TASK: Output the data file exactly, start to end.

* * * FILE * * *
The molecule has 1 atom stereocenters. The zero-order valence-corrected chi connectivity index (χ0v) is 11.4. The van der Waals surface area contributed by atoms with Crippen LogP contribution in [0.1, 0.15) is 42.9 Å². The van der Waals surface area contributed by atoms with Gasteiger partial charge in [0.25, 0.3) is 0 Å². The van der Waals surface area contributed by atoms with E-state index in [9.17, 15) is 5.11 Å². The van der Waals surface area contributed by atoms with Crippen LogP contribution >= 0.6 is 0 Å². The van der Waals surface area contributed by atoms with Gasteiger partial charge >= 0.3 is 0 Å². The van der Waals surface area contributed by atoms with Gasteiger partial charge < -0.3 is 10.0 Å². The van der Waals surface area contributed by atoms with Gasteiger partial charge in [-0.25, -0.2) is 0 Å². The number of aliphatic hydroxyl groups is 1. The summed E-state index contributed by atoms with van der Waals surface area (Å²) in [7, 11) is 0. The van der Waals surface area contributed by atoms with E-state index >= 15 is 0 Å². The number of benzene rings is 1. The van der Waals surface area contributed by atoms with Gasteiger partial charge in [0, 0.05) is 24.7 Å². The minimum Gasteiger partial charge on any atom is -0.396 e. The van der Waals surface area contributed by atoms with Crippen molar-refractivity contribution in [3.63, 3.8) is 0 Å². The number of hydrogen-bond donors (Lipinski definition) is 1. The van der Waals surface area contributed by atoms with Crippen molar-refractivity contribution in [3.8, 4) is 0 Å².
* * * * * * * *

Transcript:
The molecule has 1 atom stereocenters. The zero-order valence-corrected chi connectivity index (χ0v) is 11.4. The van der Waals surface area contributed by atoms with Crippen LogP contribution in [0.1, 0.15) is 42.9 Å². The van der Waals surface area contributed by atoms with Gasteiger partial charge in [0.25, 0.3) is 0 Å². The van der Waals surface area contributed by atoms with E-state index in [9.17, 15) is 5.11 Å². The van der Waals surface area contributed by atoms with Crippen LogP contribution >= 0.6 is 0 Å². The van der Waals surface area contributed by atoms with Gasteiger partial charge >= 0.3 is 0 Å². The van der Waals surface area contributed by atoms with Gasteiger partial charge < -0.3 is 10.0 Å². The van der Waals surface area contributed by atoms with Gasteiger partial charge in [-0.25, -0.2) is 0 Å². The number of aliphatic hydroxyl groups is 1. The summed E-state index contributed by atoms with van der Waals surface area (Å²) in [7, 11) is 0. The van der Waals surface area contributed by atoms with E-state index >= 15 is 0 Å². The number of benzene rings is 1. The van der Waals surface area contributed by atoms with Gasteiger partial charge in [0, 0.05) is 24.7 Å². The minimum Gasteiger partial charge on any atom is -0.396 e. The van der Waals surface area contributed by atoms with Crippen molar-refractivity contribution in [3.63, 3.8) is 0 Å². The number of hydrogen-bond donors (Lipinski definition) is 1. The van der Waals surface area contributed by atoms with Crippen molar-refractivity contribution in [3.8, 4) is 0 Å².